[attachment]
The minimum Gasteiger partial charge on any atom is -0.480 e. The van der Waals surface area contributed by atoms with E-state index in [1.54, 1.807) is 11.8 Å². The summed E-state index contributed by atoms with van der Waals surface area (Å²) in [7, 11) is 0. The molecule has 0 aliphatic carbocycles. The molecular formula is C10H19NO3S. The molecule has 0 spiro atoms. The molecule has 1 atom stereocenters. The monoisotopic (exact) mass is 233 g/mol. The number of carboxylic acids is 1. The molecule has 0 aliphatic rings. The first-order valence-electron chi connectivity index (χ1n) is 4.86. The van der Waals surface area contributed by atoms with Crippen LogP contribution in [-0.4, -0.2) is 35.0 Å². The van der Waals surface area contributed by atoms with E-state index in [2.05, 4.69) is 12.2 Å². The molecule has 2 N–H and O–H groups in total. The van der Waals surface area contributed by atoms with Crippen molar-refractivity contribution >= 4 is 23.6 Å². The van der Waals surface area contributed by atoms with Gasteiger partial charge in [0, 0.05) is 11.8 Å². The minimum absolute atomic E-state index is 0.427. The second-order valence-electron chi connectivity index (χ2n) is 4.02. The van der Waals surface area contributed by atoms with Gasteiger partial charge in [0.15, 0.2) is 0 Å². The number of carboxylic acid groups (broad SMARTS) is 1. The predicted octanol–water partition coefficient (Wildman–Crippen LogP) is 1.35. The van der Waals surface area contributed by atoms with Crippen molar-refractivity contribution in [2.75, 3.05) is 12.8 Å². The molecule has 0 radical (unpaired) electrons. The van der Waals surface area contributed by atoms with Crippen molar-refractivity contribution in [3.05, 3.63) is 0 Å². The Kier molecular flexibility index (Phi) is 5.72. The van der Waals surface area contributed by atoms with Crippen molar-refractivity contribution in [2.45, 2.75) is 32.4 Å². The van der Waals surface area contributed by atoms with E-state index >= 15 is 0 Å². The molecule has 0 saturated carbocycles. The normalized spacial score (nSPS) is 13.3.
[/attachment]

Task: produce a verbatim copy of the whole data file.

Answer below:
The minimum Gasteiger partial charge on any atom is -0.480 e. The van der Waals surface area contributed by atoms with E-state index in [1.54, 1.807) is 11.8 Å². The summed E-state index contributed by atoms with van der Waals surface area (Å²) in [7, 11) is 0. The molecule has 0 aliphatic carbocycles. The molecular formula is C10H19NO3S. The molecule has 0 spiro atoms. The molecule has 1 atom stereocenters. The monoisotopic (exact) mass is 233 g/mol. The number of carboxylic acids is 1. The molecule has 0 aliphatic rings. The first-order valence-electron chi connectivity index (χ1n) is 4.86. The van der Waals surface area contributed by atoms with Crippen LogP contribution in [-0.4, -0.2) is 35.0 Å². The van der Waals surface area contributed by atoms with E-state index in [2.05, 4.69) is 12.2 Å². The molecule has 2 N–H and O–H groups in total. The van der Waals surface area contributed by atoms with Crippen molar-refractivity contribution >= 4 is 23.6 Å². The van der Waals surface area contributed by atoms with Gasteiger partial charge in [0, 0.05) is 11.8 Å². The minimum absolute atomic E-state index is 0.427. The second-order valence-electron chi connectivity index (χ2n) is 4.02. The van der Waals surface area contributed by atoms with Gasteiger partial charge in [0.15, 0.2) is 0 Å². The number of carboxylic acid groups (broad SMARTS) is 1. The predicted octanol–water partition coefficient (Wildman–Crippen LogP) is 1.35. The van der Waals surface area contributed by atoms with Crippen molar-refractivity contribution in [2.75, 3.05) is 12.8 Å². The molecule has 0 radical (unpaired) electrons. The van der Waals surface area contributed by atoms with Crippen molar-refractivity contribution in [3.05, 3.63) is 0 Å². The Kier molecular flexibility index (Phi) is 5.72. The van der Waals surface area contributed by atoms with Crippen molar-refractivity contribution in [2.45, 2.75) is 32.4 Å². The van der Waals surface area contributed by atoms with E-state index >= 15 is 0 Å². The molecule has 0 saturated carbocycles. The normalized spacial score (nSPS) is 13.3.